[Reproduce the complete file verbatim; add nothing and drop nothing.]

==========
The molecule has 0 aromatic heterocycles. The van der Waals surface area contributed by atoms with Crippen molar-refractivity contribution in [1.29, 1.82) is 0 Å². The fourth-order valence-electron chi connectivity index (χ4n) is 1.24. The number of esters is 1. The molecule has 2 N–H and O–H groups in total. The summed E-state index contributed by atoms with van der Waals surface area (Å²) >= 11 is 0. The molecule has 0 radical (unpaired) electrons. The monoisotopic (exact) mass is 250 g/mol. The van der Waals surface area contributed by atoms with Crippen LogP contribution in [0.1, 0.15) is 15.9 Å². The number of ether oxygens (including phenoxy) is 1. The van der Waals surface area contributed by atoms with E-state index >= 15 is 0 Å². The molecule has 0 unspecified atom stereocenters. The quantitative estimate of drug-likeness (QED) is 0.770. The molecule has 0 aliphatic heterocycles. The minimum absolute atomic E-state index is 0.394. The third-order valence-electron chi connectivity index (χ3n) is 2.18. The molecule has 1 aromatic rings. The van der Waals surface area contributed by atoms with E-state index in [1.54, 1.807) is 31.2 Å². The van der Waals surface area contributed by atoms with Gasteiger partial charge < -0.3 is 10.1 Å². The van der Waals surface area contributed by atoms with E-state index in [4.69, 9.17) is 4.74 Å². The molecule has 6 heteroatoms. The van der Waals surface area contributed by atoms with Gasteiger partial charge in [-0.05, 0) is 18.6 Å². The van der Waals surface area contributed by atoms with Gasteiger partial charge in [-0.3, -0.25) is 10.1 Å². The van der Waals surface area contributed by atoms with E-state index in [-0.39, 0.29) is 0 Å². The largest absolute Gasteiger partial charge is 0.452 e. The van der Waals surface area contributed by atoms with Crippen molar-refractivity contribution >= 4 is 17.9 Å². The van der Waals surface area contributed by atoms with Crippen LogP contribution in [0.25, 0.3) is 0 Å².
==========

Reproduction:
The molecule has 0 aromatic heterocycles. The van der Waals surface area contributed by atoms with Crippen molar-refractivity contribution in [1.29, 1.82) is 0 Å². The fourth-order valence-electron chi connectivity index (χ4n) is 1.24. The number of esters is 1. The molecule has 2 N–H and O–H groups in total. The summed E-state index contributed by atoms with van der Waals surface area (Å²) >= 11 is 0. The molecule has 0 radical (unpaired) electrons. The monoisotopic (exact) mass is 250 g/mol. The van der Waals surface area contributed by atoms with Crippen LogP contribution in [0.1, 0.15) is 15.9 Å². The number of ether oxygens (including phenoxy) is 1. The van der Waals surface area contributed by atoms with E-state index >= 15 is 0 Å². The molecule has 0 unspecified atom stereocenters. The quantitative estimate of drug-likeness (QED) is 0.770. The molecule has 0 aliphatic heterocycles. The minimum absolute atomic E-state index is 0.394. The third-order valence-electron chi connectivity index (χ3n) is 2.18. The molecule has 1 aromatic rings. The van der Waals surface area contributed by atoms with E-state index in [1.54, 1.807) is 31.2 Å². The van der Waals surface area contributed by atoms with Gasteiger partial charge < -0.3 is 10.1 Å². The van der Waals surface area contributed by atoms with E-state index in [4.69, 9.17) is 4.74 Å². The molecule has 6 heteroatoms. The van der Waals surface area contributed by atoms with Gasteiger partial charge in [-0.05, 0) is 18.6 Å². The van der Waals surface area contributed by atoms with Gasteiger partial charge in [-0.3, -0.25) is 10.1 Å². The van der Waals surface area contributed by atoms with E-state index in [-0.39, 0.29) is 0 Å². The largest absolute Gasteiger partial charge is 0.452 e. The van der Waals surface area contributed by atoms with Crippen molar-refractivity contribution >= 4 is 17.9 Å². The van der Waals surface area contributed by atoms with Crippen LogP contribution in [0.25, 0.3) is 0 Å².